The day I stepped into my in laws house, I felt unwelcome. After all the rituals, I was shown my room. It was on the top floor of the house. The bed and the minimal furniture which my parents had given in dowry were there. Other than that the room was essentially empty. It had not even been dusted. The mattresses still had their covers on. Thank God at least someone had bothered to cover them up with a torn old bed sheet. This was the room which greeted me, the new bride into the home.
From the next day onwards taunts started appearing. Taunts for insufficient dowry, for not bringing Honda city car, for not getting a flat, and for bringing a used old Santro car in my dowry. I thought things will change with time; they did change but only for worse. A few days after marriage his massiji (mother`s sister) came to our home. She asked my mother in law “what has she got for you all ? After all you have brought a new bahu from a rich family, must have got many gifts” .My husband took her to the place where my undergarments were drying and said “this is what she has brought with her”
They had a maid for their home, but she was turned out on the next day after my marriage as now they had an educated maid, to do all the household work. I never protested, nor was I in a position to. My husband would shout at me for no reason and in front of anybody and everybody. He would get angry with me, if there was even one call from my parents or sister. On other hand sometimes he would demand in the middle of the night, that my parents should pay him a visit as he was now their son in law.
Life had changed totally. Now I was living in a constant fear. I was doing everything to please my in laws, to try to niche a place for myself in that house. But how much I ever tried, they were just not happy. Life was so unpredictable; I never knew what is coming next. Weather I am going to be shouted at or be raped. I still tried to love him. Sometimes he became unpredictably loving, at the very next moment he would get violent and starts throwing things around. My mother in law would just say “you keep quiet; women should not speak when their men are angry” I would yearn for those small moments when he showed he loved me. Till date I do not know, why I tolerated all the abuse.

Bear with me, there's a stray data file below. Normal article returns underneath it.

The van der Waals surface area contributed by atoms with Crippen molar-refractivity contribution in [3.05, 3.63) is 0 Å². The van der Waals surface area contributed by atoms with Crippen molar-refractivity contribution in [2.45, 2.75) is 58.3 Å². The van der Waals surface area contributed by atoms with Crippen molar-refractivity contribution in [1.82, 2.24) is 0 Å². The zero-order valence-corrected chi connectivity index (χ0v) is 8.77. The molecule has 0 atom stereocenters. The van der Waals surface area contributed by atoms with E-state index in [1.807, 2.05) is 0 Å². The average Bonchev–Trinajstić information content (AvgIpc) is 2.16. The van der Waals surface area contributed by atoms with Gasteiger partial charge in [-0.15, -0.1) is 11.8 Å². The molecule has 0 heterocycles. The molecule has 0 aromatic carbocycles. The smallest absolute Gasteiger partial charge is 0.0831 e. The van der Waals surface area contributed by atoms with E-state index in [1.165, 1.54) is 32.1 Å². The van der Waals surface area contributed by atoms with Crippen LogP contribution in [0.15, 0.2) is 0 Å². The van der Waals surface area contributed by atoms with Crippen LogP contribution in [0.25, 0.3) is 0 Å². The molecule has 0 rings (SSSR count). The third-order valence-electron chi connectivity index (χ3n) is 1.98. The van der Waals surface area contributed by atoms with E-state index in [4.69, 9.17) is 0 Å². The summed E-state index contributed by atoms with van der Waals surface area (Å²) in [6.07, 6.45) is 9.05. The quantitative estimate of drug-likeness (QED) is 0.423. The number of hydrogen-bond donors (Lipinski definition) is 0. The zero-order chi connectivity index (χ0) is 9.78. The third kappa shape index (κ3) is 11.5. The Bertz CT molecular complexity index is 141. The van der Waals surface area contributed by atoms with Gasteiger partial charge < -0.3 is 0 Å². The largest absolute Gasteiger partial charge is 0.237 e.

I thought time will change him. I thought my love will improve the things. I thought perhaps children will soften him. I became pregnant. That was a day etched in my memory. I was on duty, when I checked …. And yes the pregnancy test was positive. I called him up and then my mom.
That very evening, I developed bleeding… and I was told to be on complete bed rest. But my husband refused to pick me up. My parents came to pick me, forced me to eat some rice, which I did not feel like, and then dropped me at my matrimonial home. What followed was another bout of shouting and violence. The violence continued and increased once it was known I am carrying twins. Now they wanted to know the gender of the babies. They wanted me to kill one of the babies if not both. I remember falling at mummyji`s feet, and begging her, please do not make my babies feel unwelcome even before they come to this earth.
Even before they were born, people were wishing them to die. I remember shielding my tummy with my hands when Kamal would shout at me, as if that would shield the babies from his shouting, as if that would stop them from hearing. I remember telling them their mother wants them, even if the entire world does not want them. I remember crying myself to sleep often. I was losing weight. One day when I went to my hospital, to give my medical certificate, one of my seniors asked me- what has happened to you, you look like a ghost.
And then after the abuse became too much, I decided to commit suicide. I could not kill my children before birth, I could just die with them. Just before taking the drastic step, I called up my father to bid him a farewell. I told him – forget it that you have 2 daughters, just think you had one. Think that rather than marrying me off, you cremated me. I remember the day and time very well. Kamal was watching t.v. obvious to all the hurt and pain he had been causing me.
I don’t know when papa called him up, and asked him to bring me back home. I just know his coming full of anger into the room, and dragging me into the car. I remember he was so rash , putting a sharp break every 5 minutes , and shouting all the way. Was this death… or was this my life.